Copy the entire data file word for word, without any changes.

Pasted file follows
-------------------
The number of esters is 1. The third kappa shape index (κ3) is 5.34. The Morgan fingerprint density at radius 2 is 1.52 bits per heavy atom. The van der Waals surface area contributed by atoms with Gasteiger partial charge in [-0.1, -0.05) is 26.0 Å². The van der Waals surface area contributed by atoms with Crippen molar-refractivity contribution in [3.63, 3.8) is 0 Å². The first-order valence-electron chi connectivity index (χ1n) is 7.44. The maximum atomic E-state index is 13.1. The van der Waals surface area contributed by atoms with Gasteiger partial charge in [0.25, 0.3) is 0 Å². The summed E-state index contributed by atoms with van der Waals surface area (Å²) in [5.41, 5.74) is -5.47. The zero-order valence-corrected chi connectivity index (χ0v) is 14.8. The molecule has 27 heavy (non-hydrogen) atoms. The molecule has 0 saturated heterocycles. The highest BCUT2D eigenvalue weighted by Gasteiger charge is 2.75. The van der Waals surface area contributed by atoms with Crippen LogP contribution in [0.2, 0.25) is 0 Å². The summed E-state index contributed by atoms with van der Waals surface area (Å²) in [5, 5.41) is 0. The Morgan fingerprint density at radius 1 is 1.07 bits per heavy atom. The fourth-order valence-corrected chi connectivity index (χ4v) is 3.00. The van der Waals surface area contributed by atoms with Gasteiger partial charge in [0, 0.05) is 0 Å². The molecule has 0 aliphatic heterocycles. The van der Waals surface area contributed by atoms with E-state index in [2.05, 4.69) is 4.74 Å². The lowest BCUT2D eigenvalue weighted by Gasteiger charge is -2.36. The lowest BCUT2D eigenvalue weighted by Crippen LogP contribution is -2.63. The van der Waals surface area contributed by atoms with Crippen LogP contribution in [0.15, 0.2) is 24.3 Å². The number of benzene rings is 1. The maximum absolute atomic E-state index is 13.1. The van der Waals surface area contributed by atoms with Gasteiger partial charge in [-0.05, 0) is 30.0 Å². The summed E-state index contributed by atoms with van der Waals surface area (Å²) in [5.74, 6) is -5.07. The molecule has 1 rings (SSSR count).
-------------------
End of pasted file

The number of esters is 1. The third kappa shape index (κ3) is 5.34. The Morgan fingerprint density at radius 2 is 1.52 bits per heavy atom. The van der Waals surface area contributed by atoms with Gasteiger partial charge in [-0.1, -0.05) is 26.0 Å². The van der Waals surface area contributed by atoms with Crippen molar-refractivity contribution in [3.63, 3.8) is 0 Å². The first-order valence-electron chi connectivity index (χ1n) is 7.44. The maximum atomic E-state index is 13.1. The van der Waals surface area contributed by atoms with Gasteiger partial charge in [0.25, 0.3) is 0 Å². The summed E-state index contributed by atoms with van der Waals surface area (Å²) in [5.41, 5.74) is -5.47. The zero-order valence-corrected chi connectivity index (χ0v) is 14.8. The molecule has 27 heavy (non-hydrogen) atoms. The molecule has 0 saturated heterocycles. The highest BCUT2D eigenvalue weighted by Gasteiger charge is 2.75. The van der Waals surface area contributed by atoms with Crippen LogP contribution in [0.2, 0.25) is 0 Å². The summed E-state index contributed by atoms with van der Waals surface area (Å²) in [5, 5.41) is 0. The Morgan fingerprint density at radius 1 is 1.07 bits per heavy atom. The fourth-order valence-corrected chi connectivity index (χ4v) is 3.00. The van der Waals surface area contributed by atoms with Gasteiger partial charge in [0, 0.05) is 0 Å². The molecule has 0 aliphatic heterocycles. The van der Waals surface area contributed by atoms with E-state index in [2.05, 4.69) is 4.74 Å². The lowest BCUT2D eigenvalue weighted by Gasteiger charge is -2.36. The lowest BCUT2D eigenvalue weighted by Crippen LogP contribution is -2.63. The van der Waals surface area contributed by atoms with Crippen LogP contribution in [0.15, 0.2) is 24.3 Å². The number of benzene rings is 1. The maximum absolute atomic E-state index is 13.1. The van der Waals surface area contributed by atoms with Gasteiger partial charge in [-0.05, 0) is 30.0 Å². The summed E-state index contributed by atoms with van der Waals surface area (Å²) in [5.74, 6) is -5.07. The molecule has 1 rings (SSSR count).